Friday Five: How to Keep Critiquing Strong Through the Summer

Okay, the solstice may not have hit, but as I mentioned last post, summer’s pretty much here. For some of us, that means kids out of school, family visits, vacations from work to someplace with lounge chairs and margaritas. As wonderful as these changes are, they can make writing…and critiquing quite the challenge. With schedules shifting and calendars filling up, it can be tempting to let the critique meetings drop, to write your way through as much of the summer as you can, but procrastinate actually getting stuff to your critique partners.

Resist that temptation.

Your critique group keeps you in touch with your writing and your current project, even if you feel like you’re mostly just showing up. Your critique partners will check in with you, you’ll end up talking about a character or a big plot point, and you’ll at least think about what you might write next. You will be critiquing work from the other members (yes, we pretty much always manage to make time for our commitment to others, even if we back off from that same commitment to ourselves), and that will keep you musing about strong setting, active dialogue, and how to weave some humor into a voice.  You’ll find yourself motivated to grab a few more minutes each week to write, and you’ll see that you are making progress–even if it slows down from the pace you’d like to set.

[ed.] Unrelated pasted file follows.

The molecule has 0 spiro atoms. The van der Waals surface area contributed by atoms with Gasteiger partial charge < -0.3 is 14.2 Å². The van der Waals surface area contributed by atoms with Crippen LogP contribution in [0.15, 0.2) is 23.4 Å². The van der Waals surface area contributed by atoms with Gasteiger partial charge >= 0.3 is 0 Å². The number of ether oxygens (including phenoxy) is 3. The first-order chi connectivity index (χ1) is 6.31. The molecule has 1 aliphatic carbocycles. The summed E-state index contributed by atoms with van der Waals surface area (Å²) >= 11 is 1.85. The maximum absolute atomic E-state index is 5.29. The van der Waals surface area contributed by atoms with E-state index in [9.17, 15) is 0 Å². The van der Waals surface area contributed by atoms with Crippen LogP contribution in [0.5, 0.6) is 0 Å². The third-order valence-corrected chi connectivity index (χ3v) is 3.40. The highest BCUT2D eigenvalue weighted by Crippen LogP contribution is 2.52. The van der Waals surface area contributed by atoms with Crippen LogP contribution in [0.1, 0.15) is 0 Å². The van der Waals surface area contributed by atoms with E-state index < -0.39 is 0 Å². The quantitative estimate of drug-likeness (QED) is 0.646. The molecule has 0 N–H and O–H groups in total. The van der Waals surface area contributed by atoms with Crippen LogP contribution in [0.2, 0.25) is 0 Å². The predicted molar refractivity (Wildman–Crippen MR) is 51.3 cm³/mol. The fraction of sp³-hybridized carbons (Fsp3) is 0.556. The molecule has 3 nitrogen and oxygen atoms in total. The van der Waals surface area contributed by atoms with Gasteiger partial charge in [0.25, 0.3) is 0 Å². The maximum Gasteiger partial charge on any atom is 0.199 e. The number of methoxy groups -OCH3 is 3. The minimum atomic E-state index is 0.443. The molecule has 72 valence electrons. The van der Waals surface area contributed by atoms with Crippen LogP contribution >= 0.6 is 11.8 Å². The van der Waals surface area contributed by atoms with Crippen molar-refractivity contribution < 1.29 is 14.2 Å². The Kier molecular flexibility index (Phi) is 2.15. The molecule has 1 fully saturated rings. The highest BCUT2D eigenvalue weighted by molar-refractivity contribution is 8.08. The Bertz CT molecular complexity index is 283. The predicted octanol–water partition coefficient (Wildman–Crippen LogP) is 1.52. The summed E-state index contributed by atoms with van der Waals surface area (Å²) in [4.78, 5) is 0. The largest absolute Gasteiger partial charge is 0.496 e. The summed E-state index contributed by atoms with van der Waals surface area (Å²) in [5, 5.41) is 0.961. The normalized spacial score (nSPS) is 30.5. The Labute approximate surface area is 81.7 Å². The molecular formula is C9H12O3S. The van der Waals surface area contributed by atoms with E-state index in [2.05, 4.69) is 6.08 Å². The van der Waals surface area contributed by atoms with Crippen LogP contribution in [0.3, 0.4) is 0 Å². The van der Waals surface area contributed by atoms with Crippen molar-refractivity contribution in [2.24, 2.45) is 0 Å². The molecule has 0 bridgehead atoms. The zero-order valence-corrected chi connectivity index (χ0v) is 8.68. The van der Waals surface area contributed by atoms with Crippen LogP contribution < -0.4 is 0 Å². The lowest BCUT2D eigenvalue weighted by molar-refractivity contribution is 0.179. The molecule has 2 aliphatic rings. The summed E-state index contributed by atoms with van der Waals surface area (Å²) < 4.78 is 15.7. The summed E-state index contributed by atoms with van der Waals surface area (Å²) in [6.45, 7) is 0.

And, at the end of summer, you’ll find yourself still connected to your WIP, instead of having to find that connection all over again.

Here are a few tips to hold onto your critique pattern for the next few months.

1. If you’re in an in-person group, get everybody to bring their calendars to each meeting. Confirm that your usual meeting will work for everyone, or at least for the majority of the group. If too many people are scattering in the next couple of weeks, or cleaning for and entertaining those in-laws, set a new date for the next meeting. It’s okay if you’re a week late, and it’s okay if the one lucky member who’s spending the summer in France emails in their critiques. But schedule that time.

2. If you’re in an online group, shoot for the same kind of check-in. Email around and find out about everybody’s plans for the summer, and make sure your usual submission/critique schedule will work. If it looks like there’s going to be a bigger-than-usual gap, try to work something out for the “empty” time. Maybe you’ll email every couple of weeks for status reports and motivation; maybe you’ll commit to at least reading the submissions from the member who wants to submit to an agent in the fall. Find some way to avoid the void! 🙂

3. Be imaginative about where and when you read and critique. Maybe you’re used to a few hours of school time when you can sit quietly with the submissions from your group, but now the kids are home. Can you take them to the park for some run-around time? Are you up for allowing a few more hours of TV and/or video games during the summer months? Are you traveling? Can you critique on the plane without getting airsick? (Not mentioning cars here, because you don’t even want to THINK about me critiquing on a windy road!) What about pool-time at the hotel?  If you’ve got family visiting, let them know you will be mysteriously disappearing a few times while they’re there. Offer to drop them at a museum or a trailhead for a bit, then find a nearby cafe or bench to get your critiquing done.